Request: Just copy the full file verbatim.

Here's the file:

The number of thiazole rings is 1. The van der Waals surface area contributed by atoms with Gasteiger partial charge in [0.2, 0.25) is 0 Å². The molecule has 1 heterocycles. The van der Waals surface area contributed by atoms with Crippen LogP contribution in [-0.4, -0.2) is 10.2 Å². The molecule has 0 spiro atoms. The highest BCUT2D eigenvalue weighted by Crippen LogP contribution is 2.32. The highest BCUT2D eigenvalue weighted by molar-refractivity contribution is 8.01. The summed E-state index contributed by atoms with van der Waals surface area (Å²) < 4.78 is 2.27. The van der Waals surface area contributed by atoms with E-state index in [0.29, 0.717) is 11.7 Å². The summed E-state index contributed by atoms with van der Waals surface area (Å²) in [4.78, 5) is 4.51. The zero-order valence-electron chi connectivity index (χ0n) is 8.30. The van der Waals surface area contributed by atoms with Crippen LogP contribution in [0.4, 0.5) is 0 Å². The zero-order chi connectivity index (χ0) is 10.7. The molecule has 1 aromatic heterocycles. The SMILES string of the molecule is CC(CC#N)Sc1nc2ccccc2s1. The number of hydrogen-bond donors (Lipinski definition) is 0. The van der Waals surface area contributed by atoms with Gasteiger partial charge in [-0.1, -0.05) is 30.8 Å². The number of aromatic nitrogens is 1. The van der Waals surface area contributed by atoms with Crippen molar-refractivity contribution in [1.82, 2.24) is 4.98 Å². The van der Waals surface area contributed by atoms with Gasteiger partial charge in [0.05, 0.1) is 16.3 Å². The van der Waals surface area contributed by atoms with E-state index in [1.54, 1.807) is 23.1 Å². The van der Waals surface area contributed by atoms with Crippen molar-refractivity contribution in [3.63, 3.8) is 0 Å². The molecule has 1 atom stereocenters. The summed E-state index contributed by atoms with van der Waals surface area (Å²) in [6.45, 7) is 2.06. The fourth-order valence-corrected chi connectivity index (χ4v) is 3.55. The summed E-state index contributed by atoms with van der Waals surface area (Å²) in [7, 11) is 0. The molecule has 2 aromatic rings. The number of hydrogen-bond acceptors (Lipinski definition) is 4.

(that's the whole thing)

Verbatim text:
The number of thiazole rings is 1. The van der Waals surface area contributed by atoms with Gasteiger partial charge in [0.2, 0.25) is 0 Å². The molecule has 1 heterocycles. The van der Waals surface area contributed by atoms with Crippen LogP contribution in [-0.4, -0.2) is 10.2 Å². The molecule has 0 spiro atoms. The highest BCUT2D eigenvalue weighted by Crippen LogP contribution is 2.32. The highest BCUT2D eigenvalue weighted by molar-refractivity contribution is 8.01. The summed E-state index contributed by atoms with van der Waals surface area (Å²) < 4.78 is 2.27. The van der Waals surface area contributed by atoms with E-state index in [0.29, 0.717) is 11.7 Å². The summed E-state index contributed by atoms with van der Waals surface area (Å²) in [4.78, 5) is 4.51. The zero-order valence-electron chi connectivity index (χ0n) is 8.30. The van der Waals surface area contributed by atoms with Crippen LogP contribution in [0.4, 0.5) is 0 Å². The zero-order chi connectivity index (χ0) is 10.7. The molecule has 1 aromatic heterocycles. The SMILES string of the molecule is CC(CC#N)Sc1nc2ccccc2s1. The number of hydrogen-bond donors (Lipinski definition) is 0. The van der Waals surface area contributed by atoms with Gasteiger partial charge in [-0.1, -0.05) is 30.8 Å². The number of aromatic nitrogens is 1. The van der Waals surface area contributed by atoms with Crippen molar-refractivity contribution in [1.82, 2.24) is 4.98 Å². The van der Waals surface area contributed by atoms with Gasteiger partial charge in [0.05, 0.1) is 16.3 Å². The van der Waals surface area contributed by atoms with E-state index in [1.54, 1.807) is 23.1 Å². The van der Waals surface area contributed by atoms with Crippen molar-refractivity contribution in [3.63, 3.8) is 0 Å². The molecule has 1 atom stereocenters. The summed E-state index contributed by atoms with van der Waals surface area (Å²) in [6.45, 7) is 2.06. The fourth-order valence-corrected chi connectivity index (χ4v) is 3.55. The summed E-state index contributed by atoms with van der Waals surface area (Å²) in [7, 11) is 0. The molecule has 2 aromatic rings. The number of hydrogen-bond acceptors (Lipinski definition) is 4.